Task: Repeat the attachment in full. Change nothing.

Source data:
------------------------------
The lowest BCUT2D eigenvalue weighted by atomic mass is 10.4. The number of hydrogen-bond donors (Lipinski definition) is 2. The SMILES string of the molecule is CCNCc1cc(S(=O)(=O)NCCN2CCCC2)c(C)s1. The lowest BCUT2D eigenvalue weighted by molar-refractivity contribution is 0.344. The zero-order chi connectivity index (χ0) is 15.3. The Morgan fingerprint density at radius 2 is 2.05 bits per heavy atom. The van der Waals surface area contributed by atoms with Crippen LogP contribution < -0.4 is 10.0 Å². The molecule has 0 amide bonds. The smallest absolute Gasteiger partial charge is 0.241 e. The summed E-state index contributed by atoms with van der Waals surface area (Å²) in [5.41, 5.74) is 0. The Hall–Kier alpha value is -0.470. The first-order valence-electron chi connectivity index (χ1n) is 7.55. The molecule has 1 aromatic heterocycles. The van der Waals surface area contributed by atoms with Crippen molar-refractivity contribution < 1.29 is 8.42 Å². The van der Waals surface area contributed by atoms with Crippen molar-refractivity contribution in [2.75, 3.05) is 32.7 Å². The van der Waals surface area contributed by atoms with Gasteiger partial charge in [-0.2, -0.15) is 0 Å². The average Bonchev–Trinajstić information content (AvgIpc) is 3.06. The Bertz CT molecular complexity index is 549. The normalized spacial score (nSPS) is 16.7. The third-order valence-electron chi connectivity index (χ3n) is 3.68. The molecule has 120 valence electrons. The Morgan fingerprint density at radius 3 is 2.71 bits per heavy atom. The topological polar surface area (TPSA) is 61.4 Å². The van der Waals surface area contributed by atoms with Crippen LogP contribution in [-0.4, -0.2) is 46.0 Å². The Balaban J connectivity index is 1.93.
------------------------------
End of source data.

The lowest BCUT2D eigenvalue weighted by atomic mass is 10.4. The number of hydrogen-bond donors (Lipinski definition) is 2. The SMILES string of the molecule is CCNCc1cc(S(=O)(=O)NCCN2CCCC2)c(C)s1. The lowest BCUT2D eigenvalue weighted by molar-refractivity contribution is 0.344. The zero-order chi connectivity index (χ0) is 15.3. The Morgan fingerprint density at radius 2 is 2.05 bits per heavy atom. The van der Waals surface area contributed by atoms with Crippen LogP contribution < -0.4 is 10.0 Å². The molecule has 0 amide bonds. The smallest absolute Gasteiger partial charge is 0.241 e. The summed E-state index contributed by atoms with van der Waals surface area (Å²) in [5.41, 5.74) is 0. The Hall–Kier alpha value is -0.470. The first-order valence-electron chi connectivity index (χ1n) is 7.55. The molecule has 1 aromatic heterocycles. The van der Waals surface area contributed by atoms with Crippen molar-refractivity contribution < 1.29 is 8.42 Å². The van der Waals surface area contributed by atoms with Crippen molar-refractivity contribution in [2.75, 3.05) is 32.7 Å². The van der Waals surface area contributed by atoms with Gasteiger partial charge in [-0.2, -0.15) is 0 Å². The average Bonchev–Trinajstić information content (AvgIpc) is 3.06. The Bertz CT molecular complexity index is 549. The normalized spacial score (nSPS) is 16.7. The third-order valence-electron chi connectivity index (χ3n) is 3.68. The molecule has 120 valence electrons. The Morgan fingerprint density at radius 3 is 2.71 bits per heavy atom. The topological polar surface area (TPSA) is 61.4 Å². The van der Waals surface area contributed by atoms with Crippen LogP contribution in [-0.4, -0.2) is 46.0 Å². The Balaban J connectivity index is 1.93.